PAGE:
- Honor that dreams are a private experience.
- Dreams are ultimately a mystery and respect for the mystery is the ultimate ethic to engage in doing dream work.
- Honor and respect the dreamer's anonymity and confidentiality . . . within and without the dreamsharing relationship or dream group.
- Respect for the integrity of dreamers: their vulnerability, weakness and sensitivity are to be honored, never exploited.
- Engage active LISTENing skills throughout the dreamsharing process.
- Honor the dreamer as the sole authority over their dreams and the dreamsharing process. Whenever someone shares a dream, they are sharing more of themselves than they realize. At times it will happen that an issue comes up after we have looked at the dream for some time which is embarrassing or difficult for the dreamer. If this happens, the dreamer is encouraged to say so; the dreamer may wish to look at another part of the dream -- or push ahead -- even though it is difficult. The choice is the dreamers and is always respected.
- Once the dream is completely told, we can express appreciation and curiosity about the dream. We will look for a deeper experience of what is really going on in the dream. We will ask good questions, questions that invite more description of the dream.
- Honor the non-interpretive approach; never tell anyone what their dream means. We never know anyway. When we feel that we do know, at best we know what it would mean if it were our dream. Even if it is true for the dreamer as well, we rob the dreamer of the chance to discover insights themselves.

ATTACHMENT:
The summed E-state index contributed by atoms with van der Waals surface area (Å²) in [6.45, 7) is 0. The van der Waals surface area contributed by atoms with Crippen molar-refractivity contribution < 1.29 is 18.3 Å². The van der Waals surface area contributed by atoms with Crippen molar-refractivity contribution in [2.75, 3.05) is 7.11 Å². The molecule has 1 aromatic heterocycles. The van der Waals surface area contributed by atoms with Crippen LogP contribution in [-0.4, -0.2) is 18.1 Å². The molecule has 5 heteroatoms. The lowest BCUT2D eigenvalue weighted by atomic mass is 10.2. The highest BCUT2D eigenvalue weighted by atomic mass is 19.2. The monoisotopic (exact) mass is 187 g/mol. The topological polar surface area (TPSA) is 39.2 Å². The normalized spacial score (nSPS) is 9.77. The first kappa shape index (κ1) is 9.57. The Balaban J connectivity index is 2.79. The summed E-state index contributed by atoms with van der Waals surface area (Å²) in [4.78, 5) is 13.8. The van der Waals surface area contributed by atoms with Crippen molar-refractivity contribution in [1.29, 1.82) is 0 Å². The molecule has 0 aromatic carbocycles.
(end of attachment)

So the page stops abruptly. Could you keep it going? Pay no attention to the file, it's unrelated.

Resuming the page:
- After spending time with the dream itself, we can ask "bridging questions," about how the dream might relate to the dreamer's waking life. Give the dreamer plenty of time to tune into their body and intuition for the answer to questions asked, to note the "aha" or "tingling" experience of insights falling into place.
- We will work to create an atmosphere free of pressure to get the full meaning of the dream, creating no expectations of interpretation and respecting that any dream may touch on different levels of the dreamer's psyche.
- When the dreamer makes new discoveries, follow their lead. build on the connections! Always look for the dreamer's own 'aha' of recognition.
- We will respect the mystery. Ultimately, dreams are a mystery and we will avoid feeling that every dream needs to be fully understood. We need to become comfortable with the unknown, which will continue to bring us gifts. Learn patience.
We respect and honor the many workable approaches to dreamsharing. Each will be called to this work/play according to a plan beyond the scope of any individual or group. Let us work to achieve a higher level of mutual respect and culture in the field of dreams than has been achieved in many fields of human endeavor. We need committed people; there is room for all.
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